Saturday, March 21, 2009

First visit to the Redwoods. looking up

More on the fabulous visit! I had forgotten the special quality of light in the redwoods; I plan to go back before years and years have passed.

Friday, March 20, 2009

The crowded kelp forest2

Honestly, I could go to the Monterey Bay Aquarium and just watch this tank! The light is always glorious, and the fishy beings swim and swim. We took the grandson here and he liked it very much. More from the visit to come.

Thursday, March 19, 2009

Grandson at Fisherman's Wharf

You can see this is part of a continuing series on THE VISIT. We all had a great time. This was on the way to the bus tour in the brilliant California sun.

Husband and grandson in the redwoods

We hadn't been to Big Basin, to see the old-growth redwoods for a long time. I had forgotten how long and winding (and beautiful) the drive there was. We spent a couple of hours there and could easily have spent all day. It was Saturday, so many families were there enjoying the trails and picnic grounds. I never remember it being so crowded. All of our California State Parks deserve more support and maintenance than they are getting; it's my hope that we will be able to turn that around. It's a beautful place and made me very thankful for those who worked for its original protection--as the trees were falling all around. More on this special grandson visit coming soon.

Wednesday, March 18, 2009

Coast Live Oak with my grandson in it

He hadn't been to California since he was one year old. Now he's a senior at Michigan State with his application in for their nursing program. He's been talking about coming for years and he finally made it. We've spent a lovely week. This was taken at the Highway 280 vista point above Crystal Springs Reservoir. More highlights to come.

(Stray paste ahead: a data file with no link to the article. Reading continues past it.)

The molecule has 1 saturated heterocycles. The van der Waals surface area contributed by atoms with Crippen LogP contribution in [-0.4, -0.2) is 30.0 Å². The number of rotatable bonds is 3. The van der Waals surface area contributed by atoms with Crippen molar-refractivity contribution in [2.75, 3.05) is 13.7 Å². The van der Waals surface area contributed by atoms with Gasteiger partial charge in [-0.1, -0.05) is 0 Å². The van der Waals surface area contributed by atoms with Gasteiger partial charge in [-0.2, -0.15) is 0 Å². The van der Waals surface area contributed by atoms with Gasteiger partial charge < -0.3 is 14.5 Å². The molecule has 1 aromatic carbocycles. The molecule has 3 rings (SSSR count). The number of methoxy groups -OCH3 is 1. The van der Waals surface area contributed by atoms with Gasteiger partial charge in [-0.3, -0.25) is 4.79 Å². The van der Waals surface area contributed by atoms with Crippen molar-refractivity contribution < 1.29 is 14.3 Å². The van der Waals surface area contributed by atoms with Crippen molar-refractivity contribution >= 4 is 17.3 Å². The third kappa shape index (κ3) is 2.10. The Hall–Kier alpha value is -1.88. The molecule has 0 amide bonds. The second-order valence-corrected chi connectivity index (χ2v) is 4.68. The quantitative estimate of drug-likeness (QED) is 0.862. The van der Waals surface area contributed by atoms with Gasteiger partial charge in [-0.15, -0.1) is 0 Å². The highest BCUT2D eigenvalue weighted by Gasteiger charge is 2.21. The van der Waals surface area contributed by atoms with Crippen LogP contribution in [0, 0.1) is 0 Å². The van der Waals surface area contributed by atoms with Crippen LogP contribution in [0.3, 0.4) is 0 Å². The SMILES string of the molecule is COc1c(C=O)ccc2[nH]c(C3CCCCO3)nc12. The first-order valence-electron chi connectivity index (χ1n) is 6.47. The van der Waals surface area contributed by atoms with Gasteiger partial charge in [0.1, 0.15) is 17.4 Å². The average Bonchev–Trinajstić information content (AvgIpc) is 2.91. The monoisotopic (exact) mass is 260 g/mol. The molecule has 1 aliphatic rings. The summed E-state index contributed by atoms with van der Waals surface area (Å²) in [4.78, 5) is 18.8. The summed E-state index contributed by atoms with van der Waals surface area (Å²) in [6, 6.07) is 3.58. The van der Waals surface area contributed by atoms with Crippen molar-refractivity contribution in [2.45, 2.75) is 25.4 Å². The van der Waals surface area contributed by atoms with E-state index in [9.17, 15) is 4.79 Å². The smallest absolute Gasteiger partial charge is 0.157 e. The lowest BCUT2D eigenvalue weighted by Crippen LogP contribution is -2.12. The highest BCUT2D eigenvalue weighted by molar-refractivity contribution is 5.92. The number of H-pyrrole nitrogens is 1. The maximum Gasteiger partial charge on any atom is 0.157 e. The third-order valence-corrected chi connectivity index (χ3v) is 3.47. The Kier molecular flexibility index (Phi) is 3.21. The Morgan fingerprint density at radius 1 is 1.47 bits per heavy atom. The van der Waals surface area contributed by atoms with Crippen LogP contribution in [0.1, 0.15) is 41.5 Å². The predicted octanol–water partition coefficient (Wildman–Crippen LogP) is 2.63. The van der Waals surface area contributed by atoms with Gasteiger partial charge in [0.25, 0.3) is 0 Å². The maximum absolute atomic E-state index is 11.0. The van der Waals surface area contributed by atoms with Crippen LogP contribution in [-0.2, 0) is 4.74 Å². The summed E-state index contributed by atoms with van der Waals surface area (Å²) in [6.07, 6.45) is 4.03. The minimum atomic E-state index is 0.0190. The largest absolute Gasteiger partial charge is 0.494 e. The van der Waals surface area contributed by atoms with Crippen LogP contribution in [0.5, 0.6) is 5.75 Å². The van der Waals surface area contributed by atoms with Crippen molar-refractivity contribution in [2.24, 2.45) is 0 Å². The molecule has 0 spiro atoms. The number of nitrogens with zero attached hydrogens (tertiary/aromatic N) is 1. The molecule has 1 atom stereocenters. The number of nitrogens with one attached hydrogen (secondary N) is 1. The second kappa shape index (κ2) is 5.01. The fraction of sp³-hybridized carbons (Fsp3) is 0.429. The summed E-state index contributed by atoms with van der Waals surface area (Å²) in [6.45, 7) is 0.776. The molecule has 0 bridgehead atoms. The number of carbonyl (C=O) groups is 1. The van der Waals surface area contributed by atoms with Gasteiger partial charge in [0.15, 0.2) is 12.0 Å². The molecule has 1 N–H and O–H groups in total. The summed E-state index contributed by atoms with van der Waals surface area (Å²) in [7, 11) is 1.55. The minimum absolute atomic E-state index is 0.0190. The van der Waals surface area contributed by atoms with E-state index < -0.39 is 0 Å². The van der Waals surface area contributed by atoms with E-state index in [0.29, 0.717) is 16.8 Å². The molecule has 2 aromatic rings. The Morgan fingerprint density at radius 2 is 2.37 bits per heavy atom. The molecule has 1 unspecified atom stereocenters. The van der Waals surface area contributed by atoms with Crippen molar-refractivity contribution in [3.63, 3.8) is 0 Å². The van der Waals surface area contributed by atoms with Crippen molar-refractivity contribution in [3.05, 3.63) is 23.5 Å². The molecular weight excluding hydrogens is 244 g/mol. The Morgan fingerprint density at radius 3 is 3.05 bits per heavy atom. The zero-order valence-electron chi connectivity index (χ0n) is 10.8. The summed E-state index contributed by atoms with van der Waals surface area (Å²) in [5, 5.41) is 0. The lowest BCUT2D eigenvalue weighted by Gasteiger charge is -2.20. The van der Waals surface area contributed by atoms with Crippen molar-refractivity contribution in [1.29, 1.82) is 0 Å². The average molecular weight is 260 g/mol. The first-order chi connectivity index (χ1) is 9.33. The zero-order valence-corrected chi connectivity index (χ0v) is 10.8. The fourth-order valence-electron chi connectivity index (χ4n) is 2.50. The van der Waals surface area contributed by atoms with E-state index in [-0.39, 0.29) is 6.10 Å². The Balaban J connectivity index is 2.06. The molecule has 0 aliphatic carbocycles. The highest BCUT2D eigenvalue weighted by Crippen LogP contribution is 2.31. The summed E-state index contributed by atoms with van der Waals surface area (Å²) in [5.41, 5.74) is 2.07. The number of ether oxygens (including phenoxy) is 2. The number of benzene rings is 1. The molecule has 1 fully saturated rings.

Saturday, March 07, 2009

In the Print Room

In the Print Room
Originally uploaded by jhhymas
This is the teacher and two of the other printmakers in the class I keep mentioning. Alan May, the teacher, has been building his web site for months, but didn't want to put it up until it was completed. Now it is, and you can look at his art here.
The site is nicely designed and arranged into meaningful sections. These are arranged by media, as well as by exhibits he has held. As a poet, I especially appreciate the titles on his works. It has been a pleasure to associate with this group of artists. Both the women pictured are serious and committed artists.
I'm having a family visit (The Lure of California!) and may not be back in the blogosphere until next week. Good night,

My daughter and her firstborn 1987

I spent yesterday cleaning out one side of the garage, so an outlet could be installed. I found this picture in a box that was sent home from my office after I broke my hip and retired in November of 1999.
It's a pretty great find because this very baby is coming to visit us, and his uncles, on spring break from his senior year at Michigan State University. I have scanned this photo and will give him the original when he comes. My daughter really took to being a mother, as you can see.